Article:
Director Guy Ritchie is no stranger to adaptation, having already updated Sherlock Holmes for modern audiences. In fact, the filmmaker – who made his name with crime comedies like Lock, Stock and Two Smoking Barrels and Snatch – is next turning 1960s spy TV series The Man from U.N.C.L.E. into a big-screen action/comedy, starring Henry Cavill and Armie Hammer this summer. Thereafter, Ritchie will put his mark on another well-established story.
We’ve known for a while now about Ritchie’s new take on the legendary King Arthur, with Pacific Rim and Sons of Anarchy star Charlie Hunnam in the lead role. Reportedly envisioned as a potential six-part franchise, Knights of the Round Table: King Arthur (as it’s currently known) aims to bring a more raw Arthur to the forefront. Now we have some new details about the film’s version of the iconic king.
EW has published an article that reveals Hunnam’s Arthur was orphaned as an infant and raised by three prostitutes in 5th-century London. Described as a more street-wise take on the character, he takes it upon himself to protect the people living in his neighborhood. Ritchie hopes to develop a more compelling version of the traditionally moral Arthur by giving him a rougher moral compass, having told EW:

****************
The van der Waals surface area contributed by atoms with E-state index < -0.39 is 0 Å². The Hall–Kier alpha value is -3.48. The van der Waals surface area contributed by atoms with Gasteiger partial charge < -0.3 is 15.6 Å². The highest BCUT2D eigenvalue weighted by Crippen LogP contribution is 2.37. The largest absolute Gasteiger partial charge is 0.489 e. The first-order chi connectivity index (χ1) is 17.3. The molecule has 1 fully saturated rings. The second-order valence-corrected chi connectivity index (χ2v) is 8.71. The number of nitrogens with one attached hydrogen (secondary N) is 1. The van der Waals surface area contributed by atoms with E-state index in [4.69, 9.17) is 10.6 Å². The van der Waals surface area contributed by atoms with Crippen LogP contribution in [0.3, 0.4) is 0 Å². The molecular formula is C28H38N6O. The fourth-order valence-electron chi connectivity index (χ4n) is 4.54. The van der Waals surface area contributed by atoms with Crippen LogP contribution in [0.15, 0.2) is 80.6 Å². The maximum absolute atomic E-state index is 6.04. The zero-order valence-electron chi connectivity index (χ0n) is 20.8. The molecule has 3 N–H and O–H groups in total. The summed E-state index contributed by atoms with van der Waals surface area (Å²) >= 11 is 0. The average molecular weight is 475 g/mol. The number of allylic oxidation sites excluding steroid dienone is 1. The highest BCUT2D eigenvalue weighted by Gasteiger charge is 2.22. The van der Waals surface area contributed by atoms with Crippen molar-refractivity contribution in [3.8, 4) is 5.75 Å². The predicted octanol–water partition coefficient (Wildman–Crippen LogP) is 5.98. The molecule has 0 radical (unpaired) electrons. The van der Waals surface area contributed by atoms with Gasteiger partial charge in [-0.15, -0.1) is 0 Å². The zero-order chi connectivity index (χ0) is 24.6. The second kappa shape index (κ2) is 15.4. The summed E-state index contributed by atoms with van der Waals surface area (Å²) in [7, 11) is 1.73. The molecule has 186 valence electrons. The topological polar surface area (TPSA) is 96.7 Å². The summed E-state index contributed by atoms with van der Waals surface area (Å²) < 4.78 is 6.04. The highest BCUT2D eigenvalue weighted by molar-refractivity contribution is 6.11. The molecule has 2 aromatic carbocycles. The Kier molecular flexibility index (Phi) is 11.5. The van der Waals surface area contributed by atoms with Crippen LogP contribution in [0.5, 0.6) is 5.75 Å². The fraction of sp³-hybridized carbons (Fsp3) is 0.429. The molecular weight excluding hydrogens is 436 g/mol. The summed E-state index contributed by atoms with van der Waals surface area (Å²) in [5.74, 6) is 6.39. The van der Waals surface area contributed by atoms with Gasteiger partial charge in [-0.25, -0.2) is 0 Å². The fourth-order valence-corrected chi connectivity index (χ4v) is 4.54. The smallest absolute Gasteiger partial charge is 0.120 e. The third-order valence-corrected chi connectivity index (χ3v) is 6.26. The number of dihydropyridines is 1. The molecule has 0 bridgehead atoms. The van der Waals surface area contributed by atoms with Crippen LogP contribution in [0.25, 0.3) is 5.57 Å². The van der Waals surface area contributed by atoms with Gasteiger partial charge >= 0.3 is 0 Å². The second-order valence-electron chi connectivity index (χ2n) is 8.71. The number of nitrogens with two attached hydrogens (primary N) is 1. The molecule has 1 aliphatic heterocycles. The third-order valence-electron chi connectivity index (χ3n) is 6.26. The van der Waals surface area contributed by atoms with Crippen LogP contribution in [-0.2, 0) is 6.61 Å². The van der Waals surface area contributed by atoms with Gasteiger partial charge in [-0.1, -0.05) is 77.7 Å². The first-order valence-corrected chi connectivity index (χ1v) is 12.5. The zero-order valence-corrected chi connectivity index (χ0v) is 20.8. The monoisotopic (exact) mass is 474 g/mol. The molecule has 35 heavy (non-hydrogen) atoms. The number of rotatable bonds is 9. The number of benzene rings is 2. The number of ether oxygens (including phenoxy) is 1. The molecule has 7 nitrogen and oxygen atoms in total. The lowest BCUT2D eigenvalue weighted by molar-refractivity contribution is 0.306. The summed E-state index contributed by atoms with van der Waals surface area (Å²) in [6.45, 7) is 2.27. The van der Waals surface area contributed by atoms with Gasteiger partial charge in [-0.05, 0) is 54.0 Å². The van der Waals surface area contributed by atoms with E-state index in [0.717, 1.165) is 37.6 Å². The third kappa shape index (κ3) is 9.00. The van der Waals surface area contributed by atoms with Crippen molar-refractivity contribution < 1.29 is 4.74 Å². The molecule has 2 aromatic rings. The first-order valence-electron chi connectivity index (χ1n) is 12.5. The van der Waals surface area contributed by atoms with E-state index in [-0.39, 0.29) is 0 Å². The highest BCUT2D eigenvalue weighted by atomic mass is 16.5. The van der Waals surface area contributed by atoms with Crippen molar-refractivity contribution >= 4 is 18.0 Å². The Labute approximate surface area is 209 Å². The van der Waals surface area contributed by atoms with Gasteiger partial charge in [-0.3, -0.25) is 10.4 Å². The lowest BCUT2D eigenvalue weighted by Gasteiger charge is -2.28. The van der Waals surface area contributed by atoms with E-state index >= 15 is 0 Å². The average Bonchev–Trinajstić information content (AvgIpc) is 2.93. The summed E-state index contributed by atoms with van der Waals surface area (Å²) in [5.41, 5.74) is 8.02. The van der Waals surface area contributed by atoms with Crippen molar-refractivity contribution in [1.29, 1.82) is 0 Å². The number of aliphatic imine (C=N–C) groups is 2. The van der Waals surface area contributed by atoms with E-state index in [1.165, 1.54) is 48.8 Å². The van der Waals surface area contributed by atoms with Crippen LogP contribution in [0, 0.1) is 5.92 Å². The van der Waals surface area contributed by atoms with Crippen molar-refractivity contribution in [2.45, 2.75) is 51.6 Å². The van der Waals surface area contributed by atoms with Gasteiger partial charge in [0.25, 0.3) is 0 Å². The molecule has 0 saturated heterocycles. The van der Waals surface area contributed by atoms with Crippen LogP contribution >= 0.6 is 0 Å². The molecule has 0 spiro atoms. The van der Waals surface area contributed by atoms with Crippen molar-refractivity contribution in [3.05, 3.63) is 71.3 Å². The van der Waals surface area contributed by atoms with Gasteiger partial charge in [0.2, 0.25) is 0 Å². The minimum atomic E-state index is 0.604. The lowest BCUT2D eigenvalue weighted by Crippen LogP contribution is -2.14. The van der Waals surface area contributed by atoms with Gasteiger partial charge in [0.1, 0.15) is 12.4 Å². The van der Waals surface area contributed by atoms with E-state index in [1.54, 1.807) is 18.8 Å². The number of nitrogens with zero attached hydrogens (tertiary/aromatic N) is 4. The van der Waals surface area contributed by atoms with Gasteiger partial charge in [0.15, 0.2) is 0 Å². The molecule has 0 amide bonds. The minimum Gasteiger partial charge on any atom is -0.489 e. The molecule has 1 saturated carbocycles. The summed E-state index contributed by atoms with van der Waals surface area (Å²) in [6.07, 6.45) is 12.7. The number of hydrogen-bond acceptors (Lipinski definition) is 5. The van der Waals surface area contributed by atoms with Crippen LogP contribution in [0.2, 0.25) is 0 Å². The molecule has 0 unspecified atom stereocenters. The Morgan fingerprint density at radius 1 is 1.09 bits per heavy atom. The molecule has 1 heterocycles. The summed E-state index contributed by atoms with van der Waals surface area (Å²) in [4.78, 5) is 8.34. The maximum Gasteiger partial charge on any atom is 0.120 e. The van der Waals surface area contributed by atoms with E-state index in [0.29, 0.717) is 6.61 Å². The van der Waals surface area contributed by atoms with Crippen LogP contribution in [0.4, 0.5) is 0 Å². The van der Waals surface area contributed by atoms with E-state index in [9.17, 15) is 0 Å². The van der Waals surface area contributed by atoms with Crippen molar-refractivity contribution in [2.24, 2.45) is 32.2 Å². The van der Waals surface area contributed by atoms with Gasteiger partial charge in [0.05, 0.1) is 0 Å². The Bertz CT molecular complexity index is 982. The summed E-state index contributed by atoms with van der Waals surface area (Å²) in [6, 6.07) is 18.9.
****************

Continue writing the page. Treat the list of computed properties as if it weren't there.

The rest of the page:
“I think where the pitfall has often been is trying to make King Arthur bland and nice, and nice and bland. The two qualities make rather compatible bed companions. Unfortunately, they’re not interesting to watch. Luke Skywalker was always the most uninteresting character in Star Wars because he’s the good guy. Good guys are boring.”
The fact that the roguish Han Solo is infinitely more popular than the younger, more naive Luke Skywalker in the original Star Wars is proof enough that Ritchie’s incarnation of Arthur could strike a chord with moviegoers. After all, the bad-boy-with-a-heart-of-gold is an archetype that rarely fails to capture attention. Still, though the new film will make some adjustments with Arthur’s origin, the character doesn’t stray too far from Ritchie’s skill set, according to Hunnam:
“[Arthur’s] a little bit rough around the edges, but he’s basically a survivor. He’s a hustler. He’s a street kid. There’s definitely a harder edge to him than people would imagine. It’s sort of classic Guy Ritchie stuff.”
Here are a few images giving us our first look of Hunnam in costume as Arthur:
While the minimalist look of the character will likely evolve to feature a set of armor once he assumes the throne, Ritchie’s Arthur is clearly a character who’s not afraid to fight and even bears a few nasty scars as proof, as evidenced by the above promotional images.
Hollywood’s last take on the Arthur character was director Antoine Fuqua’s 2004 King Arthur, a film that was a modest commercial success worldwide, though it received a middling critical reception. That release also chose to shy away from fantastical elements in favor of a wholly grounded approach. Ritchie’s film, however, will reportedly feature giant snakes, war elephants and “a monstrous Viking-like creature known as The Nemesis”.
Needless to say, this isn’t the same old Arthurian tale. Whether or not it manages to launch a franchise (or even a Knights of the Round Table shared universe?), that’s another matter.
Knights of the Round Table: King Arthur will open in U.S. theaters on July 22, 2016.
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